In the US, researchers at the Massachusetts Institute of Technology (MIT) have discovered a new combination process that could increase the efficiency of coal to between 55 and 60%, “twice the fuel-to-electricity efficiency of today’s conventional coal plants,” MIT said in a news statement.
According to MIT, conventional coal-burning power plants only convert 30% of the energy contained in coal to electricity.
Through this unique find, it could halve the amount of carbon dioxide produced for producing the same amount of energy using today’s methods.
The concept involves combining into a single system two well-known technologies: coal gasification and fuel cells, proposed by MIT doctoral student Katherine Ong and Ronald C. Crane (1972) Professor Ahmed Ghoniem, which is described in their paper in the Journal of Power Sources.
MIT explained: “Coal gasification is a way of extracting burnable gaseous fuel from pulverised coal, rather than burning the coal itself.
“The technique is widely used in chemical processing plants as a way of producing hydrogen gas. Fuel cells produce electricity from a gaseous fuel by passing it through a battery-like system where the fuel reacts electrochemically with oxygen from the air.”
MIT doctoral student, Ong, explains that the two systems complement each other as both processes operate around 800oC or more.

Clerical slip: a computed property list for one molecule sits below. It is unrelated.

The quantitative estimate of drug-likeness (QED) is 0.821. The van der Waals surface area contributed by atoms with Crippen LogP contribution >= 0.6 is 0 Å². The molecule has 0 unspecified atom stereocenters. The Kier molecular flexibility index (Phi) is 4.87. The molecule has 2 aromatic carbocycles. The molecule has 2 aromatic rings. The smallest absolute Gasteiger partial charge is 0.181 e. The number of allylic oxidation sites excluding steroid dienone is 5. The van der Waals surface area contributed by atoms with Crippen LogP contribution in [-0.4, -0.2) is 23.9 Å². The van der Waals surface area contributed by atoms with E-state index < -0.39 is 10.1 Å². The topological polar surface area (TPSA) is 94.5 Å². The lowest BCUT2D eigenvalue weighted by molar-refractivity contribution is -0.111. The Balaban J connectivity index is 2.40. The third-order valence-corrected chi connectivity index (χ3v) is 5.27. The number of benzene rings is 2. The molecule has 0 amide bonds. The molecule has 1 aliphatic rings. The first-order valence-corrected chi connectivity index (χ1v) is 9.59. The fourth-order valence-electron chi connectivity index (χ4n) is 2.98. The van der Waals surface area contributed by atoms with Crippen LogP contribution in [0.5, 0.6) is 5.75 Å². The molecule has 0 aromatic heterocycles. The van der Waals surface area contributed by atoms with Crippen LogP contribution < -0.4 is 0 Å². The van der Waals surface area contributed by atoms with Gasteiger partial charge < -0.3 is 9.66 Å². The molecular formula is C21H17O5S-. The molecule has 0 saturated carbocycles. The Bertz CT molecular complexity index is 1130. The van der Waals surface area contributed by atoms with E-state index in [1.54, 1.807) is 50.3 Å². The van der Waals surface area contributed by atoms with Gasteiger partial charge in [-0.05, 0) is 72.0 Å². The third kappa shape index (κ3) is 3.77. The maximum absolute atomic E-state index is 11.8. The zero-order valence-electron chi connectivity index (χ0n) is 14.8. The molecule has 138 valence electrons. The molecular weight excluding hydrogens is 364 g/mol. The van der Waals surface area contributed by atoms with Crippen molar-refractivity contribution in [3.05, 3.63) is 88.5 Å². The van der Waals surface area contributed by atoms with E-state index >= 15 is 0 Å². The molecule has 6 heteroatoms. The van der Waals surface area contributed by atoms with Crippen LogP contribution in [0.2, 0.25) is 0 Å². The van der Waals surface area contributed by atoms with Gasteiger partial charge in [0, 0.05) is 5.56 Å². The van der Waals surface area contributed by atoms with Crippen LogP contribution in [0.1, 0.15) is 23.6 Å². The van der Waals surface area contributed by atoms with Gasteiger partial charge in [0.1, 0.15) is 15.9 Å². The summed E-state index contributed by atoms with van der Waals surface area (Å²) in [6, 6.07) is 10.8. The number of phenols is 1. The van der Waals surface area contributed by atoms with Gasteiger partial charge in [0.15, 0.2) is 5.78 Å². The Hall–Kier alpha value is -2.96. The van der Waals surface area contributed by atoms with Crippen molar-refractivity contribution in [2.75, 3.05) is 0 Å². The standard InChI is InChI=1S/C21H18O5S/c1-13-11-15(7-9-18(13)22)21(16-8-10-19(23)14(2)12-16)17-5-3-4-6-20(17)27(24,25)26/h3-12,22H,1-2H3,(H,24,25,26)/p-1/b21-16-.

Ong added that by combining the two in a single plant, heat would be exchanged with minimal energy loss, while at the same time the fuel cell would generate enough heat to sustain the gasification part of the process.
This process would eliminate the need for a separate heating system, which is usually provided by burning a portion of the coal.
How the process would work
Explaining the process MIT said: “The system would start with coal gasification, a process where coal is crushed to a powder and heated in a flow of hot steam that releases the gases it contains — primarily carbon monoxide and hydrogen.
After those gases are freed, Ong and Ghoniem suggest funneling them through a fuel cell where a membrane splits off the carbon monoxide and hydrogen from oxygen, thus creating electricity
“The fuel cell would, in turn, create heat that could generate more steam to continue the gasification process. This would eliminate the need to burn some of the coal to generate the higher temps at which gasification occur.”
With a pilot still needing to be developed, Ong said: “This system requires no new technologies. It’s just a matter of coupling these existing technologies together well.”